What is Important to You?



how communities in energy-producing regions prioritize social and environmental outcomes

Decision makers can benefit from community input.

Large energy infrastructure is both necessary and often socially disruptive. Policy decisions are often made based on urgent concerns about one topic, like energy security or climate change, rather than on full consideration of both physical evidence and what communities actually want for the environment and society. One reason is that societal priorities are difficult to gather and measure, particularly given that community opinions vary by place and time. My work focuses on ways to improve decision making, primarily by encouraging the consideration of diverse worldviews and the specific input from affected communities about what is most important.

I work mainly in communities experiencing energy development, whether existing or planned. Right now, I am working in California, Montana, Nevada, North Dakota, Oklahoma, Texas, Pennsylvania, and Wyoming, USA and Queensland and New South Wales, Australia in communities experiencing solar, coal, natural gas, and oil development. I also use computational tools to look at attitudes expressed about energy resources in fiction and nonfiction. In the coming years, I plan to continue my research in urban settings, where people are usually more removed from energy production, and in settings with non-energy natural resource management needs.

Societal preferences and LCA.

My research focuses on raising the profile of community priorities during energy-focused decision processes, using a framework called life cycle assessment (LCA). Specifically, I claim that LCA is a good framework for considering social and environmental tradeoffs, but affected communities are not given enough attention in the process.

Right now, LCA does not involve significant input from community stakeholders, formally or informally, particularly since many LCAs are conducted using software. When LCA-informed decision processes do enable opportunities for stakeholders to provide input, that input generally occurs after the LCA has been completed.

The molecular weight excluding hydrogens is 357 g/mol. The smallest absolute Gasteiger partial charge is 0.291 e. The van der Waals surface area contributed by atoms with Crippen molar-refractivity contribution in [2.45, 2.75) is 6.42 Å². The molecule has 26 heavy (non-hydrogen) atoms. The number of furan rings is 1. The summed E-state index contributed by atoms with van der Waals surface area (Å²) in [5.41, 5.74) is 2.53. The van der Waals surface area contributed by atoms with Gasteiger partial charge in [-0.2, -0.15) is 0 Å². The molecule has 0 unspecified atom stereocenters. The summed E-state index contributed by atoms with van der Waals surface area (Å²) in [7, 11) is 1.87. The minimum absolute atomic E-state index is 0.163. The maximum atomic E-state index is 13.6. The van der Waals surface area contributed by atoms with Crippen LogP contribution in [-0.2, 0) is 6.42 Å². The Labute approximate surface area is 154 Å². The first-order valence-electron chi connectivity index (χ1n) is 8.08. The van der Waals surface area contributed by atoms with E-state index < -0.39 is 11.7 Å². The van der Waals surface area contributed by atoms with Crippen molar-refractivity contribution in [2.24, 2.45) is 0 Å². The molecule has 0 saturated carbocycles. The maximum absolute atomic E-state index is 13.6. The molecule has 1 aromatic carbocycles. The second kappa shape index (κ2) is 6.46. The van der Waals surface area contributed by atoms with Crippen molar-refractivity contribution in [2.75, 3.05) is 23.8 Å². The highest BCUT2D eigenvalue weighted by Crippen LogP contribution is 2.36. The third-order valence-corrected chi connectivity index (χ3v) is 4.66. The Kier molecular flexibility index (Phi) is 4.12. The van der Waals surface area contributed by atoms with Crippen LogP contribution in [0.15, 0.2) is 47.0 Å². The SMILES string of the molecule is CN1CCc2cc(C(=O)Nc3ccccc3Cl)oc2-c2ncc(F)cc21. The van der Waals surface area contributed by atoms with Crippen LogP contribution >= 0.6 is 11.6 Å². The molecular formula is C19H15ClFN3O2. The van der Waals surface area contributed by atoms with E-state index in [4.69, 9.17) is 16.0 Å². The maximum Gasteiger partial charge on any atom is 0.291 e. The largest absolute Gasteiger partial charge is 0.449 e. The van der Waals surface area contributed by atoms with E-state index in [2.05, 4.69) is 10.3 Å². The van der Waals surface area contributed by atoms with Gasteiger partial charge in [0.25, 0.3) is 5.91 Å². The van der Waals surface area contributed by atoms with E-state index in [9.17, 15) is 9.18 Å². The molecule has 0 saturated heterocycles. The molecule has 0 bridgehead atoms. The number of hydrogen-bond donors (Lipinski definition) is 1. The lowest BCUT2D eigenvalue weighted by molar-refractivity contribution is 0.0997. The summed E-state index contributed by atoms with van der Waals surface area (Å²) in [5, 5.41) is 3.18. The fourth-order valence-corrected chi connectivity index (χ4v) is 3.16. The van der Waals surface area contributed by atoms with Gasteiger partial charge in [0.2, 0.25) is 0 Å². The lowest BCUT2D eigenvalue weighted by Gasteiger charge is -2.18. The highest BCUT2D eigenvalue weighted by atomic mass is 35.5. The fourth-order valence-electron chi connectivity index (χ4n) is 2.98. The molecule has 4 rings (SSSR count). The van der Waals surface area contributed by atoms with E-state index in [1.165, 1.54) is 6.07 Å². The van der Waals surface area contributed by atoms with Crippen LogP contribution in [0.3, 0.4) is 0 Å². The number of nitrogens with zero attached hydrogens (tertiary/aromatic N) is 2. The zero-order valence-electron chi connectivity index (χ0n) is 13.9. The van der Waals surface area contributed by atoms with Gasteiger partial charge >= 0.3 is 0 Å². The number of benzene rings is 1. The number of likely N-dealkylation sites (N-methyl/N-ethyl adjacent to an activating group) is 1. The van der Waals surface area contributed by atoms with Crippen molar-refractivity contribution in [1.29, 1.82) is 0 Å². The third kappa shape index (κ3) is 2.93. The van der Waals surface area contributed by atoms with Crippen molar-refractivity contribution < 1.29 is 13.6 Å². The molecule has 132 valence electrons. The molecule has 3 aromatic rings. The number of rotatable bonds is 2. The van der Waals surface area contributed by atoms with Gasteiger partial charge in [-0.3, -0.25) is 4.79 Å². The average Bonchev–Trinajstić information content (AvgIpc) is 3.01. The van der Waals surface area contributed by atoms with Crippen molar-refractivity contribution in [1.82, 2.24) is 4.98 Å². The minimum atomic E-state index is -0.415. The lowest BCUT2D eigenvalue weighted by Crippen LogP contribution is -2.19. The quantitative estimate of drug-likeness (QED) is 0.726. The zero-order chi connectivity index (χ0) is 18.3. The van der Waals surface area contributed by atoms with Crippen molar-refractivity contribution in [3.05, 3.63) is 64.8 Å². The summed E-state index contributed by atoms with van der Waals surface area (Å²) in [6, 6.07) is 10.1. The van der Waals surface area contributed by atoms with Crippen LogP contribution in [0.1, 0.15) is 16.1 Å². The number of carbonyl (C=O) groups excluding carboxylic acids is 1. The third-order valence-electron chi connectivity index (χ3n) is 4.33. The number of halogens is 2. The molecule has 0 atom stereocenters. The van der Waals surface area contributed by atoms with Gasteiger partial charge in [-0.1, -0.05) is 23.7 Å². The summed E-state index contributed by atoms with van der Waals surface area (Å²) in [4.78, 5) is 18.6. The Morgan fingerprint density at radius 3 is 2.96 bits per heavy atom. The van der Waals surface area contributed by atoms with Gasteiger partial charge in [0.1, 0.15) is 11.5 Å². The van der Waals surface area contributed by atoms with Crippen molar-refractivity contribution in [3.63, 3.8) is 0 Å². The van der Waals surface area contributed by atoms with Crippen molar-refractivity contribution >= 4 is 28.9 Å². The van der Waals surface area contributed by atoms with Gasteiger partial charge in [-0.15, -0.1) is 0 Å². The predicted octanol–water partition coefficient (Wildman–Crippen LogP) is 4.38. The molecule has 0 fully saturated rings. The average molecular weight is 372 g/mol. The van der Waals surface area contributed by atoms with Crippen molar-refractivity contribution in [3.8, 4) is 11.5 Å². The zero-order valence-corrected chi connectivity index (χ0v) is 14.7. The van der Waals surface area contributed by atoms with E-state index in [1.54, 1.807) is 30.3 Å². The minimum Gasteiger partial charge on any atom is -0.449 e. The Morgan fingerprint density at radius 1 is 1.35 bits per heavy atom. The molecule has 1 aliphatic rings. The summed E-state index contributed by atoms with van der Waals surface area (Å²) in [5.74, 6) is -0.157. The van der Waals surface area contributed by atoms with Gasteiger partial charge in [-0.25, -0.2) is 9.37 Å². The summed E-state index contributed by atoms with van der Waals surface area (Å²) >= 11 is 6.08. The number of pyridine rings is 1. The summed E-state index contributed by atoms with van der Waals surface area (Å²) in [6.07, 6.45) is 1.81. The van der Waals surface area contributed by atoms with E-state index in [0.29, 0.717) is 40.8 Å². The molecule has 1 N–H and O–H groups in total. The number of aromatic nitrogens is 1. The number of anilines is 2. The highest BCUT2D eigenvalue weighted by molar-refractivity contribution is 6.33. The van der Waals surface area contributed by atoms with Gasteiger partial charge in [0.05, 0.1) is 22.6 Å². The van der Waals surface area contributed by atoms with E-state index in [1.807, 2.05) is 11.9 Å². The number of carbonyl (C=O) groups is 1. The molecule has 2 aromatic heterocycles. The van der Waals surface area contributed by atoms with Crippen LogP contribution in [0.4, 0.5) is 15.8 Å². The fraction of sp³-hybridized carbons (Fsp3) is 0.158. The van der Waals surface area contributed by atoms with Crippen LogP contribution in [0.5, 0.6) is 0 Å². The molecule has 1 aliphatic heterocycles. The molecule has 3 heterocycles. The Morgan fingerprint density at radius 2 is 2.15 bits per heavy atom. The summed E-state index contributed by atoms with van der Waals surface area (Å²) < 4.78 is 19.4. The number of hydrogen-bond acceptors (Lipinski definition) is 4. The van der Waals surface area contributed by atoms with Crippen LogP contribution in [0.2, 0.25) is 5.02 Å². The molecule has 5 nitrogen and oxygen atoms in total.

LCA can be improved by using high quality data specific to the affected community, both related to physical inputs (such as how much water will be used) and societal inputs (such as how important residents feel water savings are).

Incorporation of priorities could also encourage deeper reflection within the research community about which impacts to study, potentially mitigating the tendency to focus heavily on climate change in recent years. Also, making social life cycle assessment rigorous and routine is likely to improve the value of LCA.

I use several methods to measure patterns of social and environmental priorities in communities, with two major goals: first, to understand whether people have patterns of prioritization, and second, to understand whether computer-aided tools can be used to effectively increase the speed and reduce the cost of getting information about community priorities without sacrificing data quality. To do this, I use four methods of collecting the same basic data set (what you find important) to test whether I get similar results from each technique. Namely, I use:

  • Open-ended interviews with nonrandom stakeholders in communities of interest
  • Web- and mail-based surveys with random stakeholders in communities of interest, as defined by zip code or post code of residence
  • Web-based experimental surveys with Amazon Mechanical Turk Workers residing in the United States
  • Text mining analysis of written texts from and about communities of interest